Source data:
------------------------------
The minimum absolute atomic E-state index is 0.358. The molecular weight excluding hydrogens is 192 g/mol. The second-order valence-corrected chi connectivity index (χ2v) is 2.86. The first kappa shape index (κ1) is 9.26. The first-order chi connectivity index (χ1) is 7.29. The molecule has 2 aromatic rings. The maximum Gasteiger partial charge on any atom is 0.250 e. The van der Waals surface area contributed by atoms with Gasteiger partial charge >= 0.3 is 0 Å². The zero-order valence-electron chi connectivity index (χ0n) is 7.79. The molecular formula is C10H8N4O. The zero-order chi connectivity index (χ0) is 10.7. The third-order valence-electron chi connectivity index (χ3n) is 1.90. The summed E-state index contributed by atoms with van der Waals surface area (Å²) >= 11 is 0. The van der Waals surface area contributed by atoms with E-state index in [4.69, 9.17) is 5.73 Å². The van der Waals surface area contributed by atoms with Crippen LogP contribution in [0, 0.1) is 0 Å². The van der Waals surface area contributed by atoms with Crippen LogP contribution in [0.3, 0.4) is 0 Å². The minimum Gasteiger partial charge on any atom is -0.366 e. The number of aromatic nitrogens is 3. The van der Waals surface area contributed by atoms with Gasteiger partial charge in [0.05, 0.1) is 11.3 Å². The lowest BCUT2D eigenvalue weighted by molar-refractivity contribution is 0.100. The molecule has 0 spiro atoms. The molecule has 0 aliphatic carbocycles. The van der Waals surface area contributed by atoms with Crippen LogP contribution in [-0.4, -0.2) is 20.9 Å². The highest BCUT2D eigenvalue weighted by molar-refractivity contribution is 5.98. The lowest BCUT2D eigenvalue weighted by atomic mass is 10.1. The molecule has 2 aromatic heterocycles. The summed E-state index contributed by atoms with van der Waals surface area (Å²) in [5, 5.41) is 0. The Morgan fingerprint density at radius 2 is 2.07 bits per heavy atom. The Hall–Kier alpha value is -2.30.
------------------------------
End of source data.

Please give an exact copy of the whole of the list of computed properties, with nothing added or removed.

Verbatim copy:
The minimum absolute atomic E-state index is 0.358. The molecular weight excluding hydrogens is 192 g/mol. The second-order valence-corrected chi connectivity index (χ2v) is 2.86. The first kappa shape index (κ1) is 9.26. The first-order chi connectivity index (χ1) is 7.29. The molecule has 2 aromatic rings. The maximum Gasteiger partial charge on any atom is 0.250 e. The van der Waals surface area contributed by atoms with Gasteiger partial charge >= 0.3 is 0 Å². The zero-order valence-electron chi connectivity index (χ0n) is 7.79. The molecular formula is C10H8N4O. The zero-order chi connectivity index (χ0) is 10.7. The third-order valence-electron chi connectivity index (χ3n) is 1.90. The summed E-state index contributed by atoms with van der Waals surface area (Å²) >= 11 is 0. The van der Waals surface area contributed by atoms with E-state index in [4.69, 9.17) is 5.73 Å². The van der Waals surface area contributed by atoms with Crippen LogP contribution in [0, 0.1) is 0 Å². The van der Waals surface area contributed by atoms with Crippen LogP contribution in [0.3, 0.4) is 0 Å². The minimum Gasteiger partial charge on any atom is -0.366 e. The number of aromatic nitrogens is 3. The van der Waals surface area contributed by atoms with Gasteiger partial charge in [0.05, 0.1) is 11.3 Å². The lowest BCUT2D eigenvalue weighted by molar-refractivity contribution is 0.100. The molecule has 0 spiro atoms. The molecule has 0 aliphatic carbocycles. The van der Waals surface area contributed by atoms with Crippen LogP contribution in [-0.4, -0.2) is 20.9 Å². The highest BCUT2D eigenvalue weighted by molar-refractivity contribution is 5.98. The lowest BCUT2D eigenvalue weighted by atomic mass is 10.1. The molecule has 2 aromatic heterocycles. The summed E-state index contributed by atoms with van der Waals surface area (Å²) in [5, 5.41) is 0. The Morgan fingerprint density at radius 2 is 2.07 bits per heavy atom. The Hall–Kier alpha value is -2.30.